Children and Families Bill

Memorandum submitted by the Royal College of Psychiatrists (CF 115)

This submission is from the Faculty of Psychiatry of Intellectual Disability at the Royal College of Psychiatrists.

1. Introduction

1.1 The Royal College of Psychiatrists (RCPsych) is the leading medical authority on mental health in the United Kingdom and is the professional and educational organisation for doctors specialising in psychiatry.

1.2 The Faculty of Psychiatry of Intellectual Disability aims to actively engage its nearly 2000 members in expanding knowledge about the psychiatry of intellectual disability and in the development of policy that promotes the well-being of people with intellectual disabilities.

2. Summary

2.1 The Faculty of Psychiatry of Intellectual Disability has concerns about the Children and Families Bill in relation to the lack of support for vulnerable adults who have had their children taken into care or adopted, and how people with learning disabilities or communication difficulties will be supported to access the family justice system and understand processes such as mediation.

2.2 We are also concerned that children with disabilities (particularly autism) are more likely to be excluded from school, and that children with special educational needs are being excluded from school for periods of time without going the engagement of a proper process or informing the local authority.

3. Part 1 of the Bill

3.1 We are concerned about how health and social care services will be encouraged to support vulnerable adults who have had their children taken into care or adopted.

3.2 There is a recognition across professional groups that there are vulnerable women, for example with learning disabilities and/or mental health needs who have a young child taken into care several times without having had support, for example being given contraceptive advice. (Ref. 3 Dec 2012 Family Justice Council Annual Debate "Women who have children removed to care, year after year, are being failed by a system unable to respond to them as vulnerable adults needing support in their own right.")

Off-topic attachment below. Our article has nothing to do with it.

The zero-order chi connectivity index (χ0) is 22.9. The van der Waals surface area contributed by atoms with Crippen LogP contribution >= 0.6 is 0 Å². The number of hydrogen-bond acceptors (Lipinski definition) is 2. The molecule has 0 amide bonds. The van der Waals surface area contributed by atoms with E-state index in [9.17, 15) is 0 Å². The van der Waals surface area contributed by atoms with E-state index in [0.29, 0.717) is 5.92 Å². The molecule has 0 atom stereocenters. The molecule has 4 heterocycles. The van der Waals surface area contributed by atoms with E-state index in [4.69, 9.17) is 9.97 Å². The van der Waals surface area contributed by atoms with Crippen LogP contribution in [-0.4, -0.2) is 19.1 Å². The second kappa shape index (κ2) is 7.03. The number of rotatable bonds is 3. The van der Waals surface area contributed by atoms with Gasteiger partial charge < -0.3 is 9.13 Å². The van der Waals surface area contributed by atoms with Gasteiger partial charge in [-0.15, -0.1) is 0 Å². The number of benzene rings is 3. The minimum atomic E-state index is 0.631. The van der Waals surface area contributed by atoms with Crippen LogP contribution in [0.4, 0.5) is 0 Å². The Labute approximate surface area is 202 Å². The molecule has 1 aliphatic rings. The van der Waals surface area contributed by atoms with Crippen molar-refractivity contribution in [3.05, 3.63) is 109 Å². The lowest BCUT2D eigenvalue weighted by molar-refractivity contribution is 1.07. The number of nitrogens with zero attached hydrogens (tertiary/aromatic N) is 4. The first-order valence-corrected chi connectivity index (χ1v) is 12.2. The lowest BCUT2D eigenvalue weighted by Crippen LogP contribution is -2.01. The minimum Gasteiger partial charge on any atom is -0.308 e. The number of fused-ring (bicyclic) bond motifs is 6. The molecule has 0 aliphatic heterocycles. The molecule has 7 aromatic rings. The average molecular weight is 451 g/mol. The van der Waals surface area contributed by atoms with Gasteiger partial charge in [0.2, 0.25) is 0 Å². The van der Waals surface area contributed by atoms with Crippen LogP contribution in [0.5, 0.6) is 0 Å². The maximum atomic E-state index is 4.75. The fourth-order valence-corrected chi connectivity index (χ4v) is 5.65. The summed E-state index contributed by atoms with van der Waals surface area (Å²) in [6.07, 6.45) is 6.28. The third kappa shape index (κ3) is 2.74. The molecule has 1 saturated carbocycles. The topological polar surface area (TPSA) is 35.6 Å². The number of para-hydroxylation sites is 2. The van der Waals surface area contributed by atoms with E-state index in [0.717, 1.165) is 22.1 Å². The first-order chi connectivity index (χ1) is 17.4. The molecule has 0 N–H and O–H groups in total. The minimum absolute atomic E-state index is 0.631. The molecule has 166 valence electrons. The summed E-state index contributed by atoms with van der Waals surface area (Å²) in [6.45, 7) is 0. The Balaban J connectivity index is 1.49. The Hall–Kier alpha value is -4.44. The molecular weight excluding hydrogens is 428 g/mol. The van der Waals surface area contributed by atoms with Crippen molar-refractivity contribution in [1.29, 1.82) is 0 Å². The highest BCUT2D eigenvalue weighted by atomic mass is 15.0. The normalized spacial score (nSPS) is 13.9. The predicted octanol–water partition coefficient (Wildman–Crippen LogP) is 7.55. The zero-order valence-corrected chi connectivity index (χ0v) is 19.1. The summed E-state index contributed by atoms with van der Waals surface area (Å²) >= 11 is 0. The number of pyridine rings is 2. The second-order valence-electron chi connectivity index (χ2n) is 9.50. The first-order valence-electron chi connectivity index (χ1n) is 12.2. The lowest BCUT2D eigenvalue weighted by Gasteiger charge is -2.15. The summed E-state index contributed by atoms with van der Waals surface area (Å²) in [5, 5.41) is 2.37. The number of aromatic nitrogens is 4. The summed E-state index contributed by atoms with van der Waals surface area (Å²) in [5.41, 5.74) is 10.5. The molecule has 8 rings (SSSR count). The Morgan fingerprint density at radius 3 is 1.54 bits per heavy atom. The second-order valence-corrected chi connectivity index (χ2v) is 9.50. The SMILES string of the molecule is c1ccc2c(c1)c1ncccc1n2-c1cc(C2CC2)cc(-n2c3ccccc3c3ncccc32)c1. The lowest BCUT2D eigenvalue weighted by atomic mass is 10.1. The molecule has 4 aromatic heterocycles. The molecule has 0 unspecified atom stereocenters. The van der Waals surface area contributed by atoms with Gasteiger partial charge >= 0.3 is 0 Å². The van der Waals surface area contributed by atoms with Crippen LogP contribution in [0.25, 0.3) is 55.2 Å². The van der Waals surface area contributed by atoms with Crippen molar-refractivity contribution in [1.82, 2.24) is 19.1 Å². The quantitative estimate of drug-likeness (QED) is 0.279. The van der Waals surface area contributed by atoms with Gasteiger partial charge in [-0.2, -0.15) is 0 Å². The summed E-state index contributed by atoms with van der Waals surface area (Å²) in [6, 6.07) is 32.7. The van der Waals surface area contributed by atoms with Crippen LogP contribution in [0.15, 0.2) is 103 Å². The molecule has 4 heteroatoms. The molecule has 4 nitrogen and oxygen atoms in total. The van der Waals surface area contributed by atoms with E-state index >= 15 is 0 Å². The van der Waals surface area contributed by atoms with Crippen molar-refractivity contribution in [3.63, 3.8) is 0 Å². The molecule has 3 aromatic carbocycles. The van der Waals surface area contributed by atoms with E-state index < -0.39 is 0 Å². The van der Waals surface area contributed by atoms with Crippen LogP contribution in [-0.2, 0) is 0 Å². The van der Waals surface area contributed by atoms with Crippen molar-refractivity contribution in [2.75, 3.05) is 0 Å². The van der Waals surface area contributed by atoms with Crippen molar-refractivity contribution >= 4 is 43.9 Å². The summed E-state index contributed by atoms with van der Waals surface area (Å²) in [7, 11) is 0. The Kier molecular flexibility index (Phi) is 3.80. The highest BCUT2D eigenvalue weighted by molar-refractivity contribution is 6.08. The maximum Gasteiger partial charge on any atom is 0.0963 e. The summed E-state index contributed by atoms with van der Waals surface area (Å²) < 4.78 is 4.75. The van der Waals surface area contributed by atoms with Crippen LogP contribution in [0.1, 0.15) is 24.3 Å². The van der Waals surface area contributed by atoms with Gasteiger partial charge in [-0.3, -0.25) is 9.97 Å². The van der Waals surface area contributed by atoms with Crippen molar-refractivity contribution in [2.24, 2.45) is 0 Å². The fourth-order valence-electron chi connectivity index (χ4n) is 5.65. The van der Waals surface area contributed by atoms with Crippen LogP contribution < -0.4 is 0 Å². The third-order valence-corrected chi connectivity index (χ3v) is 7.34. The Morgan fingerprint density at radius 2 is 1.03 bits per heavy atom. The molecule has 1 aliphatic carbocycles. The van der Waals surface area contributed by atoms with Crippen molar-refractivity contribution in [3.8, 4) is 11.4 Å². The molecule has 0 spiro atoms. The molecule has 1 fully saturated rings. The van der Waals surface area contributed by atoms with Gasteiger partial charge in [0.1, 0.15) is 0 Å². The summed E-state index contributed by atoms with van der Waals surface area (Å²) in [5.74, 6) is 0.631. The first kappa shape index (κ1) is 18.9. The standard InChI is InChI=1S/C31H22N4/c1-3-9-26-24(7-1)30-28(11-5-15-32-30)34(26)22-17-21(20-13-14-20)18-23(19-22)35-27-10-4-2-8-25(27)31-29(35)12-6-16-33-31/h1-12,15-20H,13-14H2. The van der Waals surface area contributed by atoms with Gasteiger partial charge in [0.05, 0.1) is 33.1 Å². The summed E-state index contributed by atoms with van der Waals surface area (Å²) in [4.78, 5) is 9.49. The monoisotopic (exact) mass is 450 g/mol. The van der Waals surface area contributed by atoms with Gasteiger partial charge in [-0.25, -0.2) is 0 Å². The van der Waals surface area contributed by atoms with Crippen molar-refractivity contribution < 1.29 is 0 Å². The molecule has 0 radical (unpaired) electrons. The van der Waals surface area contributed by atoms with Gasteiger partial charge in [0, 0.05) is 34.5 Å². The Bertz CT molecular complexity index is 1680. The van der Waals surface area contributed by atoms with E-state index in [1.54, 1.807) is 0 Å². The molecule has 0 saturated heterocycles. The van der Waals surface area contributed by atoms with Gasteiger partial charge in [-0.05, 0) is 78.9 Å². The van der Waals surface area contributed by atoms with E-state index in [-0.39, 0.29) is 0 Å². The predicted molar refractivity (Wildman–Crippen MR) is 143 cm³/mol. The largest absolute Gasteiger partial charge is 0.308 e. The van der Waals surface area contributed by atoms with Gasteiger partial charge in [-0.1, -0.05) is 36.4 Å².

4. Part 2 of the Bill

4.1 With regard to Part 2 of the Bill we are interested to know how people with learning disabilities or communication difficulties will be supported to access the family justice system and to understand processes such as mediation.

5. Part 3 of the Bill

5.1 We are concerned that there is nothing in the Bill that addresses the fact that children with disabilities (particularly autism) are more likely to be excluded from school.

5.2 There is also nothing in the Bill  to address the concern that children with special educational needs are being excluded for periods of time without going through a proper process or informing the local authority.

5.3 We would refer the Committee to "Falling Through the Net," [1] the report of a survey by the charity Contact a Family carried out between November 2012 and January 2013. This found that 53% of families who responded had had to collect their child from school because the school did not have enough staff to support them, and that 22% of the responding families had a child illegally excluded from school every week, 15% on a daily basis.

5.4 It is also unclear what support will be provided to help children with learning disabilities, and parents with learning disabilities, to understand and take part in processes such as appeals and mediation.

6. The Faculty would be pleased to provide further evidence in relation to these issues should this be helpful to the Committee.

April 2013


[1] Falling through the net - I llegal exclusions, the experiences of families with disabled children in England and Wales (2013), a vailable at: http://www.cafamily.org.uk/media/639982/falling_through_the_net_-_illegal_exclusions_report_2013_web.pdf

Prepared 26th April 2013